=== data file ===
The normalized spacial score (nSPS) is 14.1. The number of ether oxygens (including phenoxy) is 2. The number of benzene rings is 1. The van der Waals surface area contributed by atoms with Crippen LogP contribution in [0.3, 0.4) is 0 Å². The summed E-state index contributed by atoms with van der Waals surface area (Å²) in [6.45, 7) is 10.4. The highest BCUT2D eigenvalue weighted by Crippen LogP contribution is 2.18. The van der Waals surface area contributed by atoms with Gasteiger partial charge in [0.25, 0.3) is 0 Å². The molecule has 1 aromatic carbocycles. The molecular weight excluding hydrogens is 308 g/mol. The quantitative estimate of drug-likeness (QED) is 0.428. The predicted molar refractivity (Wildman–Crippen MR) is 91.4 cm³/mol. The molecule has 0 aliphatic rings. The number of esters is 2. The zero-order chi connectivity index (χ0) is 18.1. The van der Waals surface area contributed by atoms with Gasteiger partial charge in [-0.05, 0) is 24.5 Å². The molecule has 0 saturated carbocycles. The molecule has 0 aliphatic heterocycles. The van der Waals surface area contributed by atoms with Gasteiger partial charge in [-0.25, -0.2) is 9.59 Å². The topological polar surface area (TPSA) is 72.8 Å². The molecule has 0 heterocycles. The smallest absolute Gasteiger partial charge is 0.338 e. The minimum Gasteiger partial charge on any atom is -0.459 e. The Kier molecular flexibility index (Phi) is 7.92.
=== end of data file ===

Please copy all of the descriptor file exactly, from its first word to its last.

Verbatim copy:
The normalized spacial score (nSPS) is 14.1. The number of ether oxygens (including phenoxy) is 2. The number of benzene rings is 1. The van der Waals surface area contributed by atoms with Crippen LogP contribution in [0.3, 0.4) is 0 Å². The summed E-state index contributed by atoms with van der Waals surface area (Å²) in [6.45, 7) is 10.4. The highest BCUT2D eigenvalue weighted by Crippen LogP contribution is 2.18. The van der Waals surface area contributed by atoms with Gasteiger partial charge in [0.25, 0.3) is 0 Å². The molecule has 1 aromatic carbocycles. The molecular weight excluding hydrogens is 308 g/mol. The quantitative estimate of drug-likeness (QED) is 0.428. The predicted molar refractivity (Wildman–Crippen MR) is 91.4 cm³/mol. The molecule has 0 aliphatic rings. The number of esters is 2. The zero-order chi connectivity index (χ0) is 18.1. The van der Waals surface area contributed by atoms with Gasteiger partial charge in [-0.05, 0) is 24.5 Å². The molecule has 0 saturated carbocycles. The molecule has 0 aliphatic heterocycles. The van der Waals surface area contributed by atoms with Gasteiger partial charge in [-0.25, -0.2) is 9.59 Å². The topological polar surface area (TPSA) is 72.8 Å². The molecule has 0 heterocycles. The smallest absolute Gasteiger partial charge is 0.338 e. The minimum Gasteiger partial charge on any atom is -0.459 e. The Kier molecular flexibility index (Phi) is 7.92.